June 08, 2011

Crooked Arrows seeks "authenticity"

'Crooked Arrows' team casting lacrosse players in tri-state area

By Anthony Sulla-HeffingerThe film, titled "Crooked Arrows," will tell the fictional tale of a Native American prep school team and its unlikely rise to the league’s championship game.

Casting for the film has been a success so far--Ellis and the film’s team recently visited Baltimore--and they will be coming to the tri-state area this weekend to pick the best of the best in terms of lacrosse athletes.
These people really seem concerned about authenticity:“When you need to turn an actor into an athlete, it is a little more difficult but the more athletic they are the easier it is. In both cases, our goal is to make the product look credible and authentic,” Ellis says.

Ellis and the team behind "Crooked Arrows" will face their biggest challenge in finding Native American lacrosse players to fill the roles on the “hero team.”

“The hero team is all in itself will be a difficult task both act and play lacrosse. We had a similar issue with 'Miracle.' We asked ourselves, do we find skaters and teach them how to act or vice versa. Here we want the Native American team to be able to do both,” Ellis says.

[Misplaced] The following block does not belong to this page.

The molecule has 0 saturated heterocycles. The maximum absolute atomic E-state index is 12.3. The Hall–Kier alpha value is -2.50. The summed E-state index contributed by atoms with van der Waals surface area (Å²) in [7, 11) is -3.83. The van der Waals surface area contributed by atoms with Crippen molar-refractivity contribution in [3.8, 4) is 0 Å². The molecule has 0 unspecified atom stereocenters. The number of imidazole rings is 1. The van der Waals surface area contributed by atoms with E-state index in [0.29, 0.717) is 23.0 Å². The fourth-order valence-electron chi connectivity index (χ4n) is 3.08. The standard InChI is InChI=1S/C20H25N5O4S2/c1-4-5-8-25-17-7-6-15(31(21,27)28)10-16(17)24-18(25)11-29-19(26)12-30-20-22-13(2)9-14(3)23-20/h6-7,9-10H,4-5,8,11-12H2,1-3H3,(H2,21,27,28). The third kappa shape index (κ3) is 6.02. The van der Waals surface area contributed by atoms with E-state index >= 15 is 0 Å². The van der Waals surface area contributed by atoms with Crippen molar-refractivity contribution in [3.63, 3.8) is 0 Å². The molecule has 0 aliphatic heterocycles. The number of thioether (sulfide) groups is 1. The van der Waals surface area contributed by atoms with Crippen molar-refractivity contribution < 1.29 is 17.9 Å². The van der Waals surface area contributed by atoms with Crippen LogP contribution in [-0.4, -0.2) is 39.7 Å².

In addition to casting, authenticity is a must, especially when you are going to be the pioneer, as "Crooked Arrows" will be.
Comment:  We can tell how concerned about authenticity they are by their hiring of Brandon Routh to play a tribal chairman's son. Similarly, all the Native lacrosse players must have at least one Cherokee princess in their background. A good tan is also acceptable.

For more on casting decisions, see Wannabes Audition for Native Roles and Routh Is a Native?!

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